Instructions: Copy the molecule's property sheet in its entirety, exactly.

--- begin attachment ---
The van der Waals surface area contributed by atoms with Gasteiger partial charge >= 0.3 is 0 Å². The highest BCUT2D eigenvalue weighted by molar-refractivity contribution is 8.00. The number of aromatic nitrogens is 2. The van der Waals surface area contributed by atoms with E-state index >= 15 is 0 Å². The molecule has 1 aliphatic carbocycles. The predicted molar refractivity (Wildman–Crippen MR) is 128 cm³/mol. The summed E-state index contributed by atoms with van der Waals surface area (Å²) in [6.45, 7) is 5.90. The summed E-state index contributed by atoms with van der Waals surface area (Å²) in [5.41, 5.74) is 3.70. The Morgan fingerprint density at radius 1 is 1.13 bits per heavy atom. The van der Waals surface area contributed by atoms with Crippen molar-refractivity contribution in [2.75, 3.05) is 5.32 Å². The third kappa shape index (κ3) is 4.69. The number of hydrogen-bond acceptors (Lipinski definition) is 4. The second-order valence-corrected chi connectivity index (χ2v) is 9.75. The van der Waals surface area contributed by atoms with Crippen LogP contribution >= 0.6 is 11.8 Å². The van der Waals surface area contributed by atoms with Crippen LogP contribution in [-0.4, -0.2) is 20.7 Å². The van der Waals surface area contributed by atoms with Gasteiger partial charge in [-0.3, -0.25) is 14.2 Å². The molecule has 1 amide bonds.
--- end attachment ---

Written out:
The van der Waals surface area contributed by atoms with Gasteiger partial charge >= 0.3 is 0 Å². The highest BCUT2D eigenvalue weighted by molar-refractivity contribution is 8.00. The number of aromatic nitrogens is 2. The van der Waals surface area contributed by atoms with E-state index >= 15 is 0 Å². The molecule has 1 aliphatic carbocycles. The predicted molar refractivity (Wildman–Crippen MR) is 128 cm³/mol. The summed E-state index contributed by atoms with van der Waals surface area (Å²) in [6.45, 7) is 5.90. The summed E-state index contributed by atoms with van der Waals surface area (Å²) in [5.41, 5.74) is 3.70. The Morgan fingerprint density at radius 1 is 1.13 bits per heavy atom. The van der Waals surface area contributed by atoms with Crippen molar-refractivity contribution in [2.75, 3.05) is 5.32 Å². The third kappa shape index (κ3) is 4.69. The number of hydrogen-bond acceptors (Lipinski definition) is 4. The second-order valence-corrected chi connectivity index (χ2v) is 9.75. The van der Waals surface area contributed by atoms with Crippen LogP contribution >= 0.6 is 11.8 Å². The van der Waals surface area contributed by atoms with Crippen LogP contribution in [-0.4, -0.2) is 20.7 Å². The van der Waals surface area contributed by atoms with Gasteiger partial charge in [-0.3, -0.25) is 14.2 Å². The molecule has 1 amide bonds.